Later, the megaphone was offered to anyone who wanted to speak. The crowd cheering to support every new voice who stepped up. Among the speakers was a 15-year-old student.
“Children like me lose their lives every day,” the student said. “I’m tired of people focusing on school shooters while our lives are being lost every day to cops. I’m at a loss for words, but I’m tired of seeing black lives lost to these terrible people — these animals.”
Others felt the same way.
A white woman told the crowd she knew she was privileged. She had a message to the other white people who were listening: Speak up, don’t be silent.
A chant broke out for nearly a minute: “Silence is compliance. Silence is compliance…”
By 5:30 p.m., the crowd had significantly thinned. But dozens of people remained, talking into the bullhorn and leading chants.
Hundreds of demonstrators rallied outside the Tampa Police headquarters Saturday and then marched through downtown Tampa.
The Tampa group held handmade signs, chanting “I can’t breathe" and “f--k the police.” The gathering, angry but peaceful, started in front of Tampa Police headquarters, with a line of officers in bicycle helmets blocking the front entrance of the building.
The group then began marching through downtown intersections, with police officers riding on bicycles to block off intersections as it passed.
By about 12:30, the crowd had crossed downtown, reaching the Hillsborough County Courthouse. But the group’s size had fallen to several dozen, down from hundreds at its peak. It was hot, with temperatures reaching 90 degrees. By 2 p.m., the crowd had dispersed.
A tense moment between demonstrators and police played out at the corner of Madison Street and Florida Avenue. Police had blocked off the intersection to traffic ahead of the advancing gathering. Medjine Abellard, 20, who is black and one of the organizers of the demonstration, approached an officer and yelled at him through a megaphone, “Are you going to kill me, too?”
"You would never step to me in public without that badge,” she yelled at police later. “And you, even if you’re a black cop, as soon as your badge is off they’d kill you too. They do not care about you or any of us.”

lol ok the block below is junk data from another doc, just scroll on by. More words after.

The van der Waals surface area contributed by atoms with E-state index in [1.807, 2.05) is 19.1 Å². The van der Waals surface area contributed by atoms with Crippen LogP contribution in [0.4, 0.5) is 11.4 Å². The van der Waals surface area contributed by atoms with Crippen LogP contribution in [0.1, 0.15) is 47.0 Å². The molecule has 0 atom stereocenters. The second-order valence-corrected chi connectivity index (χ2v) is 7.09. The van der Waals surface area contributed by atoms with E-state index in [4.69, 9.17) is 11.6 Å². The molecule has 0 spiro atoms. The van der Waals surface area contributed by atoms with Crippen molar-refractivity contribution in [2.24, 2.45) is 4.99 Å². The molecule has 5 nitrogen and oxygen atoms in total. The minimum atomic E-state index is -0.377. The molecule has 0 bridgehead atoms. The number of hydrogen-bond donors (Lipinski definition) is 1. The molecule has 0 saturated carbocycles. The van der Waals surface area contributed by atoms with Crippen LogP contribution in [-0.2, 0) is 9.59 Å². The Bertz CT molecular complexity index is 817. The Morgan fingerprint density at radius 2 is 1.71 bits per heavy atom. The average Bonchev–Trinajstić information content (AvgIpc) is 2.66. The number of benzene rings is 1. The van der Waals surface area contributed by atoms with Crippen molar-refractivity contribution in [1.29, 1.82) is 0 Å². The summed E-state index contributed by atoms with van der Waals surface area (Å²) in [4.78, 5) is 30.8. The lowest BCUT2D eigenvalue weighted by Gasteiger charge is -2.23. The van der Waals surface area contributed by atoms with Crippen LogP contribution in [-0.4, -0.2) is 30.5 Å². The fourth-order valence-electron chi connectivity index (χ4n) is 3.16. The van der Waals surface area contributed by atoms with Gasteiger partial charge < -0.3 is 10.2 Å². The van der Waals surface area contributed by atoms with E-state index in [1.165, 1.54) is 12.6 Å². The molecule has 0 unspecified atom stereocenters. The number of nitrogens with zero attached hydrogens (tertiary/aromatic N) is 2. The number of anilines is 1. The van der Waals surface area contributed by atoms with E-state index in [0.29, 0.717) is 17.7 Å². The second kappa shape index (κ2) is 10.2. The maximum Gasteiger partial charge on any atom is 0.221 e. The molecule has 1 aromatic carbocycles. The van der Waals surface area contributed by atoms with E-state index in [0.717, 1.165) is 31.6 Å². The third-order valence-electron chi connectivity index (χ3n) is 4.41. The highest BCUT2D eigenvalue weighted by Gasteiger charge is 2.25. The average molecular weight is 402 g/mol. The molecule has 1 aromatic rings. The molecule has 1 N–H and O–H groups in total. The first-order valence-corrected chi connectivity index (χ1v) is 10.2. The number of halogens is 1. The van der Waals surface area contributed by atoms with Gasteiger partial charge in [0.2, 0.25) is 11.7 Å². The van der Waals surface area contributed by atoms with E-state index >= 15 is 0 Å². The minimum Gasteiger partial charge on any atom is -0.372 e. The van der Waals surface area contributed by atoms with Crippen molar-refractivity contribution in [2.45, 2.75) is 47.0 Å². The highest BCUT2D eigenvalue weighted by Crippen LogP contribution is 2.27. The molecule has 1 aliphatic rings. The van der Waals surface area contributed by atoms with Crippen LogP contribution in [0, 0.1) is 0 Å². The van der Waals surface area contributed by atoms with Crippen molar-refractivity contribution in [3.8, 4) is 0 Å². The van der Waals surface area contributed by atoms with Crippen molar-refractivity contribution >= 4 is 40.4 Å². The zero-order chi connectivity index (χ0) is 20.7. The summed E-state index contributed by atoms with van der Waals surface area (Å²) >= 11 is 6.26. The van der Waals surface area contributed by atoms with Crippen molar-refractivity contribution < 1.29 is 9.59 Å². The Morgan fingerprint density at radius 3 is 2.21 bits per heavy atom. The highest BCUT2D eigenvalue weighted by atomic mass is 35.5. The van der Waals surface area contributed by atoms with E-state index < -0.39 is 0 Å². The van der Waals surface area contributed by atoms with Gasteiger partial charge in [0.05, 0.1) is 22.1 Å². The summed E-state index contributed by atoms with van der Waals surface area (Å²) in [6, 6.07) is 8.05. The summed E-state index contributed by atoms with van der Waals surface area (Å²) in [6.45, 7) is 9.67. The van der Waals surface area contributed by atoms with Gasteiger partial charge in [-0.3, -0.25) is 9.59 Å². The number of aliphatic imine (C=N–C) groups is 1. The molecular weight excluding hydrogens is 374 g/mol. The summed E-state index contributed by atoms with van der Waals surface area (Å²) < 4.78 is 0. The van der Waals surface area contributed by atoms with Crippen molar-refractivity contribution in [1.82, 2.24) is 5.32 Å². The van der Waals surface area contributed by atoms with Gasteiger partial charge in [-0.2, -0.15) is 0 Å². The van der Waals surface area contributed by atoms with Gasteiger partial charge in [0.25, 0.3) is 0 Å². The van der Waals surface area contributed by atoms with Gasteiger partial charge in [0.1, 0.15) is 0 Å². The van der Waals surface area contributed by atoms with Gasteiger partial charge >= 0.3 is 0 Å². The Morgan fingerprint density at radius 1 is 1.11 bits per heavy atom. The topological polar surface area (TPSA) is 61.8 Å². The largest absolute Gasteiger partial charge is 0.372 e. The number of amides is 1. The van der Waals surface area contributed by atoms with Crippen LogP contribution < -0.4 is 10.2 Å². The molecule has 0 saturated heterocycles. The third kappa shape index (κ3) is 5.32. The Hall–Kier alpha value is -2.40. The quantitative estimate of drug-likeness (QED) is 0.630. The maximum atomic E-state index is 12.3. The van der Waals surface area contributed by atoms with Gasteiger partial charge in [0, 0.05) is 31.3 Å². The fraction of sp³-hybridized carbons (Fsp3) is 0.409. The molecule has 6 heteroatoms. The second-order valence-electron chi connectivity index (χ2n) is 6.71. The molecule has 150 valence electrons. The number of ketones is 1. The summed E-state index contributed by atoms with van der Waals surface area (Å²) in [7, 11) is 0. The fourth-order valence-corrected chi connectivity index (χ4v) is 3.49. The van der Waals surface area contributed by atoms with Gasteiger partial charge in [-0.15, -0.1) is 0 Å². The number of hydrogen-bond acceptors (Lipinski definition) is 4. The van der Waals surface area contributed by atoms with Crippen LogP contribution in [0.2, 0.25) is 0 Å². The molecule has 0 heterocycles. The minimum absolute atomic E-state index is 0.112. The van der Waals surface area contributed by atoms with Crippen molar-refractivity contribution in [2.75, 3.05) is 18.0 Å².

Many of the demonstrators in Tampa declined to comment. One of the organizers, holding a megaphone, instructed the crowd: “Do not talk to the f--king press. These police will come and find you after and kill you.” He also told protesters to hide their face from cameras.
People of all races made up the march, but the majority were African American. Some said they felt compelled to march on Saturday because people in their family had experienced police brutality first hand in Tampa Bay.
“Seeing how that cop was on his neck for nearly 10 minutes disgusted me,” said Jamie Bullock, 21, a Tampa native and student at Hillsborough Community College. “But this is for my family who have experienced police brutality, too. This is for all of us.”
Bullock came with her friends to the protest, which she viewed as successful.
“We got a couple of news crews out here and people seeing us,” she said. “That’s what matters. Getting the message out.”
While protesters moved from street to street, cars driving by would shout and honk in support. In Ybor City, Black Radish Grocer, a vegan grocer, assembled grab bags of drinks and snacks to offer for free to any protesters.
“It’s the least we can do for the people on the front lines protesting injustice,” general manager Patrick Brady said. “As a business, it’s our responsibility to reinvest in our community.”
Later Saturday, International Plaza closed early, “due to the protests, out of an abundance of caution,” said a spokeswoman for the mall. Police and security were posted at each entrance. The mall’s outdoor restaurants remained open.
Around the state
A car drove through a crowd of protesters in Tallahassee today, according to social media posts. News reports do not indicate if the driver was arrested or not.
In Gainesville, a reporter tweeted that a man drove through a crowd of demonstrators in a silver car shooting at people in the crowd. News reports indicated that nobody was injured but the man was arrested and charged with aggravated assault.
Protests happened throughout Miami, from its downtown to its suburbs, and remained peaceful as of 5 p.m. Saturday afternoon. Among the roads to temporarily close down was Biscayne Boulevard.
There were also protests in Jacksonville, where hundreds took to the city’s streets. There were no major crimes reported, just peaceful protests, as of 5 p.m.
The same went for Orlando, where protests were large but peaceful.
Why are people demonstrating?
George Floyd, 46, died Monday after a Minneapolis police officer knelt on his neck for more than eight minutes. Floyd gasped for breath and pleaded with the officer, Derek Chauvin, before becoming unresponsive. Floyd was soon pronounced dead at a local hospital.
The four officers on the scene were promptly fired, and on Friday Chauvin was charged with third-degree murder. The arrest did little to quell protesters who took to streets in cities across the country, sometimes clashing violently with police.
In other parts of the country, protests have turned violent. A protest in Minneapolis that started Thursday night into the early hours Friday overran a police station, setting the building ablaze. Last night in Atlanta, what started as a peaceful gathering turned darker by nightfall when protesters smashed windows at CNN’s headquarters and set ablaze a visitors center at Centennial Olympic Park.
Times staff writer Diana Nearhos and Times photojournalist Luis Santana contributed to this report.